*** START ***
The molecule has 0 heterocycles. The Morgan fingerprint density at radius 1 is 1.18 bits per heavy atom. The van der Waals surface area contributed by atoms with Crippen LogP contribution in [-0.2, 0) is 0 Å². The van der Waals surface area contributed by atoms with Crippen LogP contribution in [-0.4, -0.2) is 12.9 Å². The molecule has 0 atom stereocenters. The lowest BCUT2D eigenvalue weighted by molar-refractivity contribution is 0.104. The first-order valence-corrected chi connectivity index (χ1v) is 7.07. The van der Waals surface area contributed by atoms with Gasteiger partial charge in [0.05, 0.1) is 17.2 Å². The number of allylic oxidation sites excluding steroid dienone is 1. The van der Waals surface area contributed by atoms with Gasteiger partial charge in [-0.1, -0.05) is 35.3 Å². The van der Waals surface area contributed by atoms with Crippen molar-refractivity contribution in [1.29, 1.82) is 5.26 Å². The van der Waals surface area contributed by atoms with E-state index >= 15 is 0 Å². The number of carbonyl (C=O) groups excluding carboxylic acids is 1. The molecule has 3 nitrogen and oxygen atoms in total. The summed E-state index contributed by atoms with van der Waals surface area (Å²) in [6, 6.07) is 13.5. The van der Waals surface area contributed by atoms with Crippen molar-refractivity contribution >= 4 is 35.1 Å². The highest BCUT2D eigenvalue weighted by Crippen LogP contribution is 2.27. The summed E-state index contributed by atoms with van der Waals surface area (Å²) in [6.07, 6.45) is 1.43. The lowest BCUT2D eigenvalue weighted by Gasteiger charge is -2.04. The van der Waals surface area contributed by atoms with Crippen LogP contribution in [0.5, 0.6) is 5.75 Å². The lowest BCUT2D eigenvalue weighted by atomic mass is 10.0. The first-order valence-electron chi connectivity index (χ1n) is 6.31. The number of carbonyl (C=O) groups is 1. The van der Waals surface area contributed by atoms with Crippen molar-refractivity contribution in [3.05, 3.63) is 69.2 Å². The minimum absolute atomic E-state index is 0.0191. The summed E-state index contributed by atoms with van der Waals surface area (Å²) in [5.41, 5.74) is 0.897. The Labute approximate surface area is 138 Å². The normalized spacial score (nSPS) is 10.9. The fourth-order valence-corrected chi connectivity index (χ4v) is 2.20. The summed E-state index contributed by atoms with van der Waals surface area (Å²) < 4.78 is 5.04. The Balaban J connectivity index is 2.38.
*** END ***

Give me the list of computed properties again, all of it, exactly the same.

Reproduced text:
The molecule has 0 heterocycles. The Morgan fingerprint density at radius 1 is 1.18 bits per heavy atom. The van der Waals surface area contributed by atoms with Crippen LogP contribution in [-0.2, 0) is 0 Å². The van der Waals surface area contributed by atoms with Crippen LogP contribution in [-0.4, -0.2) is 12.9 Å². The molecule has 0 atom stereocenters. The lowest BCUT2D eigenvalue weighted by molar-refractivity contribution is 0.104. The first-order valence-corrected chi connectivity index (χ1v) is 7.07. The van der Waals surface area contributed by atoms with Gasteiger partial charge in [0.05, 0.1) is 17.2 Å². The number of allylic oxidation sites excluding steroid dienone is 1. The van der Waals surface area contributed by atoms with Gasteiger partial charge in [-0.1, -0.05) is 35.3 Å². The van der Waals surface area contributed by atoms with Crippen molar-refractivity contribution in [1.29, 1.82) is 5.26 Å². The van der Waals surface area contributed by atoms with E-state index >= 15 is 0 Å². The number of carbonyl (C=O) groups excluding carboxylic acids is 1. The molecule has 3 nitrogen and oxygen atoms in total. The summed E-state index contributed by atoms with van der Waals surface area (Å²) in [6, 6.07) is 13.5. The van der Waals surface area contributed by atoms with Crippen molar-refractivity contribution >= 4 is 35.1 Å². The highest BCUT2D eigenvalue weighted by Crippen LogP contribution is 2.27. The summed E-state index contributed by atoms with van der Waals surface area (Å²) in [6.07, 6.45) is 1.43. The lowest BCUT2D eigenvalue weighted by Gasteiger charge is -2.04. The van der Waals surface area contributed by atoms with Crippen LogP contribution in [0.5, 0.6) is 5.75 Å². The lowest BCUT2D eigenvalue weighted by atomic mass is 10.0. The first-order valence-electron chi connectivity index (χ1n) is 6.31. The number of carbonyl (C=O) groups is 1. The van der Waals surface area contributed by atoms with Crippen molar-refractivity contribution in [3.05, 3.63) is 69.2 Å². The minimum absolute atomic E-state index is 0.0191. The summed E-state index contributed by atoms with van der Waals surface area (Å²) in [5.41, 5.74) is 0.897. The Labute approximate surface area is 138 Å². The normalized spacial score (nSPS) is 10.9. The fourth-order valence-corrected chi connectivity index (χ4v) is 2.20. The summed E-state index contributed by atoms with van der Waals surface area (Å²) < 4.78 is 5.04. The Balaban J connectivity index is 2.38.